Mr. Burnett: This matter was discussed in Committee, and I think that all right hon. and hon. Members are aware of how gift aid works. We do not claim that the amendment is perfect. However, my point is that the circumstances of individuals can change dramatically during a tax year. I was hoping that there would be rather more sympathy for individuals who had suffered a dramatic change in their circumstances.
The Minister says that the Inland Revenue will be publishing information to donors making the pitfalls clear should they cease to be taxpayers during a year of assessment and if they enter into a gift aid scheme. Given that that information will be available, I beg to ask leave to withdraw the amendment.
Amendments made: No. 87, in page 30, line 1, leave out "83A" and insert "587A".
No. 88, in page 30, line 3, leave out "83B" and insert "587B".--[Dawn Primarolo.]
'"qualifying investment" shall mean all forms of property constituting an asset for the purposes of the 1992 Act;'.
Mr. Flight: The amendments are designed to give the same relief to all forms of security, property and art treasures gifted to charity as the Bill proposes for quoted equities. In Committee, the Government resisted the proposed extension of the new relief for gifts of quoted shares to charities to include unquoted shares on three grounds. The first was that charities should not be encouraged to hold unquoted shares as they were not
The first point does not stand up to scrutiny. Charities have always held all sorts of assets, some of them more easily realised than others. The Trustee Bill will give most charities subject to proper standards of prudence the power to invest in any property capable of producing an income or capital return. The Government cannot, on the one hand, promote a measure that will allow charities to invest in almost any type of property and in broader categories of property, and, on the other, argue in the other direction in connection with this Bill.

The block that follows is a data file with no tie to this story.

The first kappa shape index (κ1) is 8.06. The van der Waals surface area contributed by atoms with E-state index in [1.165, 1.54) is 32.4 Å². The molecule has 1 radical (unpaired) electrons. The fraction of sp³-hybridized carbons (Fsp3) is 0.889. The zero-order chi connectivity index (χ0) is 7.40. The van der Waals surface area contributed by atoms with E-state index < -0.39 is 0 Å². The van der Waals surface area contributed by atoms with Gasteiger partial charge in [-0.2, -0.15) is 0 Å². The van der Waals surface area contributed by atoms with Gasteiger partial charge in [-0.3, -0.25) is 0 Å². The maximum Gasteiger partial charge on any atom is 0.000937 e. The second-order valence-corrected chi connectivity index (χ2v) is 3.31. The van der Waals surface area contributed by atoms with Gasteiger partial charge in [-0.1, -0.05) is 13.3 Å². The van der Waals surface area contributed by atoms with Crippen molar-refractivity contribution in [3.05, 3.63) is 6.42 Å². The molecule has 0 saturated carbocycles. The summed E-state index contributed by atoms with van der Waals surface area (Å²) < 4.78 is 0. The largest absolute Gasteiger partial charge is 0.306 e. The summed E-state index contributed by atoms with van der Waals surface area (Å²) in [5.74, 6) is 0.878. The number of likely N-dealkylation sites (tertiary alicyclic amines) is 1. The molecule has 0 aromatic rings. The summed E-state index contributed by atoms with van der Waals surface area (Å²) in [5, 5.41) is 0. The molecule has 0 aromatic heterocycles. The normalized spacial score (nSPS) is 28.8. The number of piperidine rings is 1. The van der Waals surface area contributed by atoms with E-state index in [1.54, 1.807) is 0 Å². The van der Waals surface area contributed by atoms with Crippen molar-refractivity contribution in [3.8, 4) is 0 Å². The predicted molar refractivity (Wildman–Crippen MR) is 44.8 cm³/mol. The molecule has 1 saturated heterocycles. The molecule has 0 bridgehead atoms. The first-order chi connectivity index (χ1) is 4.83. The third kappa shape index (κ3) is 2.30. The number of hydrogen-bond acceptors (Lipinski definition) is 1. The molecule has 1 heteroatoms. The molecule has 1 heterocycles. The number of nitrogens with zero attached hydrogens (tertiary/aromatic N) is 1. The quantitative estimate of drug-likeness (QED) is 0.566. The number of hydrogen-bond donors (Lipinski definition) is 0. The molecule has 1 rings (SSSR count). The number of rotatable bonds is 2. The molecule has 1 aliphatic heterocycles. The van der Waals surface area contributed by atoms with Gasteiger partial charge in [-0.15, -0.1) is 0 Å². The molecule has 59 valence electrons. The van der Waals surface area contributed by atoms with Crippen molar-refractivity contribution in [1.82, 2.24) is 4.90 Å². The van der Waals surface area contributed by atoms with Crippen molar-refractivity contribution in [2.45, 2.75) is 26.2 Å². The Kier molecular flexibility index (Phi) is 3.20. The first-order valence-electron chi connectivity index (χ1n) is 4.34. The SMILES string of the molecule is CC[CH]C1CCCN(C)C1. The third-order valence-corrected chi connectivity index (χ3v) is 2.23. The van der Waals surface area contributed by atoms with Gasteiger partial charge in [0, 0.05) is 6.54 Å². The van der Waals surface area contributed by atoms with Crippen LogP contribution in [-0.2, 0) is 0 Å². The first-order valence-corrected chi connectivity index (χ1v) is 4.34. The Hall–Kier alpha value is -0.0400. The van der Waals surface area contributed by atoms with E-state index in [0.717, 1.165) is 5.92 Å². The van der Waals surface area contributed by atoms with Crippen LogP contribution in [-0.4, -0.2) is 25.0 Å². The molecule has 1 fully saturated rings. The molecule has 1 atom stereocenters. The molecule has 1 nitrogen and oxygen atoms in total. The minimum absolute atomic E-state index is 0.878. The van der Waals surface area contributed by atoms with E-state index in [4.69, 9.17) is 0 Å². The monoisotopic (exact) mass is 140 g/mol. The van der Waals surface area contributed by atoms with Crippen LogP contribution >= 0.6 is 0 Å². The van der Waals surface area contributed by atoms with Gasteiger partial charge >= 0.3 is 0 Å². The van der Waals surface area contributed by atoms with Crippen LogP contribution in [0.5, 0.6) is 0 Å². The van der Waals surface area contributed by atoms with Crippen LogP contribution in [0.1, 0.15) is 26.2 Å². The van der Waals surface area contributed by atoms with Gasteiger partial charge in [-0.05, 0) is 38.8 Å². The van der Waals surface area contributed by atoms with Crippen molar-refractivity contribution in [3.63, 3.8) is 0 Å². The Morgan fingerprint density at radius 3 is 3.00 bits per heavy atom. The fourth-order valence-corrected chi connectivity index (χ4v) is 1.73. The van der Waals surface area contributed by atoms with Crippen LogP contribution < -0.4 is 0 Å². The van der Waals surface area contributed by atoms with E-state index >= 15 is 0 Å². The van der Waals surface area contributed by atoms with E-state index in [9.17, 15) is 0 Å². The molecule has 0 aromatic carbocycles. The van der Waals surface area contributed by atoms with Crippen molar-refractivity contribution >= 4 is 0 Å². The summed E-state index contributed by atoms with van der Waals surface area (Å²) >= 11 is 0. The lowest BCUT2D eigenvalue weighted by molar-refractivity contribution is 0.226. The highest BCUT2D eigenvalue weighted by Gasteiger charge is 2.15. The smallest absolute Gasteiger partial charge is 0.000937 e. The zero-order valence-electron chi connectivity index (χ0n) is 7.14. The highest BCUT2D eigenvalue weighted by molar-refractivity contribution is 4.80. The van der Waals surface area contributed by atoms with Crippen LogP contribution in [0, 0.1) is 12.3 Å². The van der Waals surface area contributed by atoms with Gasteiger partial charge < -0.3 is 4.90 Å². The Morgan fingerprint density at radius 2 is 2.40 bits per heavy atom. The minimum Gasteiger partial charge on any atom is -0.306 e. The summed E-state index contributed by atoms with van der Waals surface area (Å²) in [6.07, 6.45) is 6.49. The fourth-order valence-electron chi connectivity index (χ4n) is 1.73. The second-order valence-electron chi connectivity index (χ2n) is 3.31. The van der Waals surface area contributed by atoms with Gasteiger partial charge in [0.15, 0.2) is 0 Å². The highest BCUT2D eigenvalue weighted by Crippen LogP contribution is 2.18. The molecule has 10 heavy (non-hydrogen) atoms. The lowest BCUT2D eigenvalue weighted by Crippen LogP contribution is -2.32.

The second objection is also unconvincing. The Inland Revenue has no difficulty valuing all sorts of assets gifted to charities for inheritance tax purposes. The Government are clearly not willing to commit the resources to facilitate evaluations for widespread giving to charity. An independent valuation can be obtained easily by a donor and donee for any type of property. The problem is the Government's unwillingness to commit resources to enable the Revenue to scrutinise the valuation.
The third objective was repeated consistently by the Government in Committee. They believe that they have been more than generous already with the reliefs that they have offered, and that those reliefs will serve as adequate compensation for the withdrawal from charities of the recovery of dividend tax credits and irrecoverable value added tax.
That conviction relies on two broad assumptions--that all charities are fundraisers, and that measures in the Bill will make a real difference to the amount given to charity. The first of those assumptions is not correct, and the second is debatable: the Government's estimate of the value of the changes to giving is less than the collective losses sustained by charities of some £500 million a year when advance corporation tax recovery phases out.
Since the Bill was considered in Committee, I have been approached by several entrepreneurs involved in key universities in this country. They told me that they had already purchased property that they had intended to give to the various universities but which they will not give if it does not enjoy the same tax position as listed shares.
The entrepreneurs also said that the argument against unquoted shares--that the right time to give them is when they are listed and their value fructifies--does not apply to many of the new high-tech industries. Those shares get bought for cash or loan stock by other businesses, and so would never qualify for gift aid reliefs.
The debate is especially relevant to gifts made to institutes of higher education. In the United States, giving amounts to some 2 per cent. of gross national product, but only to some 0.6 per cent. in this country. Do we want our universities to get really large gift aid from successful alumni? If so, it must be logical to extend to unquoted securities and all other forms of property the relief now being offered to quoted securities.